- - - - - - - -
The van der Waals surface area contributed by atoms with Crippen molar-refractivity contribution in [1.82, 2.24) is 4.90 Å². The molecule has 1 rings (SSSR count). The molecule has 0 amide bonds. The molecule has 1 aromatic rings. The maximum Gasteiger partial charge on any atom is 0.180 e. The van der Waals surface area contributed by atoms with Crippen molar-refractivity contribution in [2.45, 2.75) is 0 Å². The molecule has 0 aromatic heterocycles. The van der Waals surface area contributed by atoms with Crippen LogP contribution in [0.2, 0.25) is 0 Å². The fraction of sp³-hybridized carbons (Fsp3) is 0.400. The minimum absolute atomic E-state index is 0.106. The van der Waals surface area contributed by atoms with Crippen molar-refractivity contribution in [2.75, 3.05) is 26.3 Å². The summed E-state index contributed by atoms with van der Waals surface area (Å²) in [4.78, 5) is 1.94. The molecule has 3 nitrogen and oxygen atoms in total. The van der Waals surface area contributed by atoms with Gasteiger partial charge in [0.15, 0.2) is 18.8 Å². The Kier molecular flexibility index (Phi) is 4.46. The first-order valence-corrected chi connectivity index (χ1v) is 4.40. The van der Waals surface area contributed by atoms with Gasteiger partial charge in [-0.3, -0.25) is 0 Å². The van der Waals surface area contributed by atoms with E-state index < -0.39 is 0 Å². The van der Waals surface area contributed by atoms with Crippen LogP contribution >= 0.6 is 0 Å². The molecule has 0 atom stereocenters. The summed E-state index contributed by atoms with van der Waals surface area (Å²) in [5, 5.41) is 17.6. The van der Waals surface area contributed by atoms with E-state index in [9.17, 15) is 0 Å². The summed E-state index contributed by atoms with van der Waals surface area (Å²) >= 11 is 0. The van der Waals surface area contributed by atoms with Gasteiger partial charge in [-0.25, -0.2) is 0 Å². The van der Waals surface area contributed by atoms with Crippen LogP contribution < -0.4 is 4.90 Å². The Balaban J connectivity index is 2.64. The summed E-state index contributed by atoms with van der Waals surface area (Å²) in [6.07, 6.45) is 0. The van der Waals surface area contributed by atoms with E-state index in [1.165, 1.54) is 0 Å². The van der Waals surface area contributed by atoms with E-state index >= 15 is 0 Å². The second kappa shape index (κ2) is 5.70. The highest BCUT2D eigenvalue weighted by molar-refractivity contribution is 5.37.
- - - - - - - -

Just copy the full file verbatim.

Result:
The van der Waals surface area contributed by atoms with Crippen molar-refractivity contribution in [1.82, 2.24) is 4.90 Å². The molecule has 1 rings (SSSR count). The molecule has 0 amide bonds. The molecule has 1 aromatic rings. The maximum Gasteiger partial charge on any atom is 0.180 e. The van der Waals surface area contributed by atoms with Crippen molar-refractivity contribution in [2.45, 2.75) is 0 Å². The molecule has 0 aromatic heterocycles. The van der Waals surface area contributed by atoms with Crippen LogP contribution in [0.2, 0.25) is 0 Å². The fraction of sp³-hybridized carbons (Fsp3) is 0.400. The minimum absolute atomic E-state index is 0.106. The van der Waals surface area contributed by atoms with Crippen molar-refractivity contribution in [2.75, 3.05) is 26.3 Å². The summed E-state index contributed by atoms with van der Waals surface area (Å²) in [4.78, 5) is 1.94. The molecule has 3 nitrogen and oxygen atoms in total. The van der Waals surface area contributed by atoms with Gasteiger partial charge in [0.15, 0.2) is 18.8 Å². The Kier molecular flexibility index (Phi) is 4.46. The first-order valence-corrected chi connectivity index (χ1v) is 4.40. The van der Waals surface area contributed by atoms with Gasteiger partial charge in [-0.3, -0.25) is 0 Å². The van der Waals surface area contributed by atoms with E-state index < -0.39 is 0 Å². The van der Waals surface area contributed by atoms with Crippen LogP contribution >= 0.6 is 0 Å². The molecule has 0 atom stereocenters. The summed E-state index contributed by atoms with van der Waals surface area (Å²) in [5, 5.41) is 17.6. The van der Waals surface area contributed by atoms with E-state index in [9.17, 15) is 0 Å². The summed E-state index contributed by atoms with van der Waals surface area (Å²) >= 11 is 0. The van der Waals surface area contributed by atoms with Gasteiger partial charge in [-0.25, -0.2) is 0 Å². The van der Waals surface area contributed by atoms with Crippen LogP contribution < -0.4 is 4.90 Å². The Balaban J connectivity index is 2.64. The summed E-state index contributed by atoms with van der Waals surface area (Å²) in [6.07, 6.45) is 0. The van der Waals surface area contributed by atoms with E-state index in [1.165, 1.54) is 0 Å². The van der Waals surface area contributed by atoms with E-state index >= 15 is 0 Å². The second kappa shape index (κ2) is 5.70. The highest BCUT2D eigenvalue weighted by molar-refractivity contribution is 5.37.